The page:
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SEC chief Clayton to call it quits at the end of 2020

WASHINGTON (Reuters) - U.S. Securities and Exchange Commission Chairman Jay Clayton will step down from his position at the end of the year, the Wall Street regulator said in a statement on Monday.

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Clayton’s early exit - his term would not expire until the end of June - clears the way for President-Elect Joe Biden to quickly take control of the regulatory agency when he is sworn in on Jan. 20, as Democrats are eager to create a more aggressive watchdog.

“Working alongside the incredibly talented and driven women and men of the SEC has been the highlight of my career,” said Clayton, who was appointed under President Donald Trump.

Clayton has said he wants to return home to New York and was expected to resign before his term ends in June. His departure would likely position an ultra-conservative ranking Republican commissioner, Hester Pierce, who frequently votes against penalizing companies for wrongdoing, to serve as an interim acting chairwoman at least until Biden takes office, lawyers said.

It is expected that senior Democratic SEC commissioner Allison Lee would be named as the acting chairwoman by Biden, until a permanent SEC chief is nominated and confirmed.

Under Clayton, the SEC has pursued changes to regulations that critics saw as burdensome or hindering corporate growth, often in the face of opposition from Democrats and investor advocates. The former corporate deals lawyer is generally respected for his expertise and described by those who deal with him as thoughtful and affable.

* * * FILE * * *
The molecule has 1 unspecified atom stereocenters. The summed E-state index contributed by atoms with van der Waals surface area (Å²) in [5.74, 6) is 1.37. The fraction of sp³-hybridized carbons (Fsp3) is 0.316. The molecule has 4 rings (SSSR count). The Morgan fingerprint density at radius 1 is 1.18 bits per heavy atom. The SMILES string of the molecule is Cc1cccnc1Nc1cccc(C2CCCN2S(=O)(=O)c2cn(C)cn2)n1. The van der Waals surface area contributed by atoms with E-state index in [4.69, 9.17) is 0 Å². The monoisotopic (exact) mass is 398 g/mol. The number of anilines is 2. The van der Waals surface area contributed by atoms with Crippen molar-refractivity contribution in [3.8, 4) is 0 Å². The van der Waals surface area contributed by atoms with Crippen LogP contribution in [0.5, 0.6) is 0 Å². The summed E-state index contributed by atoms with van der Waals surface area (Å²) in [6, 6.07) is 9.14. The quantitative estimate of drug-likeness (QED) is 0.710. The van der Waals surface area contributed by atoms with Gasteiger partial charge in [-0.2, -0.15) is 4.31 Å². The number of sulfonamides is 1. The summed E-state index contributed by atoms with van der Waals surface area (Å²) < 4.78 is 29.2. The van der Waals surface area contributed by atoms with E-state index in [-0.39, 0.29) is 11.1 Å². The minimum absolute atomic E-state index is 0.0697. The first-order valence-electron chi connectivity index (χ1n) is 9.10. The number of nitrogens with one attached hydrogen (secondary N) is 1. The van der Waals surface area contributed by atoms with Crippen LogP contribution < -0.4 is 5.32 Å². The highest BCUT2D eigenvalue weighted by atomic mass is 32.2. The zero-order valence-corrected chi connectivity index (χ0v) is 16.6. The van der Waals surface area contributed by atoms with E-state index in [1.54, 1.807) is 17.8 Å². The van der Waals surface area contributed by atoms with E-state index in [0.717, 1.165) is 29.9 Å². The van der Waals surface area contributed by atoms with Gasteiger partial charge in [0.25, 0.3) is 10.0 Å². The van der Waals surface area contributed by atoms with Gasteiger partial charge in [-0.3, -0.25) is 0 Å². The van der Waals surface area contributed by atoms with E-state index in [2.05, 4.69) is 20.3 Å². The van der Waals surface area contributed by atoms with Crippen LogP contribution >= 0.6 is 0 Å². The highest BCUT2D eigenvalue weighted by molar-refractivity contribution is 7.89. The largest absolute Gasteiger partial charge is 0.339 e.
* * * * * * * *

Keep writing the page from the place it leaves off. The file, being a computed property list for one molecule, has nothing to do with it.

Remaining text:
In July 2020, Clayton had been nominated here by the Trump Administration to potentially replace a top federal prosecutor who was being fired by President Donald Trump at the time.

It is now unlikely Clayton would assume that role after Trump departs the White House, lawyers said.

As a full-time replacement SEC chief, progressives are keen for former Democratic SEC commissioner Kara Stein to fill the role, although Rob Jackson, also a former Democratic commissioner who currently teaches at New York University School of Law, is preferred by moderates.

Former derivatives market regulator Gary Gensler, who is working on a transition plan for financial industry oversight under Biden, is also a contender, sources told (here) Reuters.

Additional reporting by Lisa Lambert and Doina Chiacu; Editing by Catherine Evans and Chris Reese

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